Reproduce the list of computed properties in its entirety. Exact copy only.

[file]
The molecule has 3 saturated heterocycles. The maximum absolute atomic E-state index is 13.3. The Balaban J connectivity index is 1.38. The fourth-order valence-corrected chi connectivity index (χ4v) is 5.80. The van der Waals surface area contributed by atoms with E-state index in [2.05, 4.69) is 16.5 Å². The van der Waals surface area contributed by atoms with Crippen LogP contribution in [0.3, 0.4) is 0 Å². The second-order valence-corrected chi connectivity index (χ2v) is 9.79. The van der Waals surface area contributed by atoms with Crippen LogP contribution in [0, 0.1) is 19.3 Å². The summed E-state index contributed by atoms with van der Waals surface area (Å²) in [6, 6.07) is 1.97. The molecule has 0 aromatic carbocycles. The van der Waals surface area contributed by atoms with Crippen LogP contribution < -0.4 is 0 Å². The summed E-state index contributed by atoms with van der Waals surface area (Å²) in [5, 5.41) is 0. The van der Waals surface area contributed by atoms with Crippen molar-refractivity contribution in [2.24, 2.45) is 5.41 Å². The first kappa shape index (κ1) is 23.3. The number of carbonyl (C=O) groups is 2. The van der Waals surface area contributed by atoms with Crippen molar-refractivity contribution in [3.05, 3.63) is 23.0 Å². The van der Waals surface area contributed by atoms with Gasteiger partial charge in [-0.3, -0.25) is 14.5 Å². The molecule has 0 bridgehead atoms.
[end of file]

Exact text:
The molecule has 3 saturated heterocycles. The maximum absolute atomic E-state index is 13.3. The Balaban J connectivity index is 1.38. The fourth-order valence-corrected chi connectivity index (χ4v) is 5.80. The van der Waals surface area contributed by atoms with E-state index in [2.05, 4.69) is 16.5 Å². The van der Waals surface area contributed by atoms with Crippen LogP contribution in [0.3, 0.4) is 0 Å². The second-order valence-corrected chi connectivity index (χ2v) is 9.79. The van der Waals surface area contributed by atoms with Crippen LogP contribution in [0, 0.1) is 19.3 Å². The summed E-state index contributed by atoms with van der Waals surface area (Å²) in [6, 6.07) is 1.97. The molecule has 0 aromatic carbocycles. The van der Waals surface area contributed by atoms with Crippen LogP contribution < -0.4 is 0 Å². The summed E-state index contributed by atoms with van der Waals surface area (Å²) in [5, 5.41) is 0. The van der Waals surface area contributed by atoms with Crippen molar-refractivity contribution in [2.24, 2.45) is 5.41 Å². The first kappa shape index (κ1) is 23.3. The number of carbonyl (C=O) groups is 2. The van der Waals surface area contributed by atoms with Crippen molar-refractivity contribution in [3.05, 3.63) is 23.0 Å². The van der Waals surface area contributed by atoms with Gasteiger partial charge in [-0.3, -0.25) is 14.5 Å². The molecule has 0 bridgehead atoms.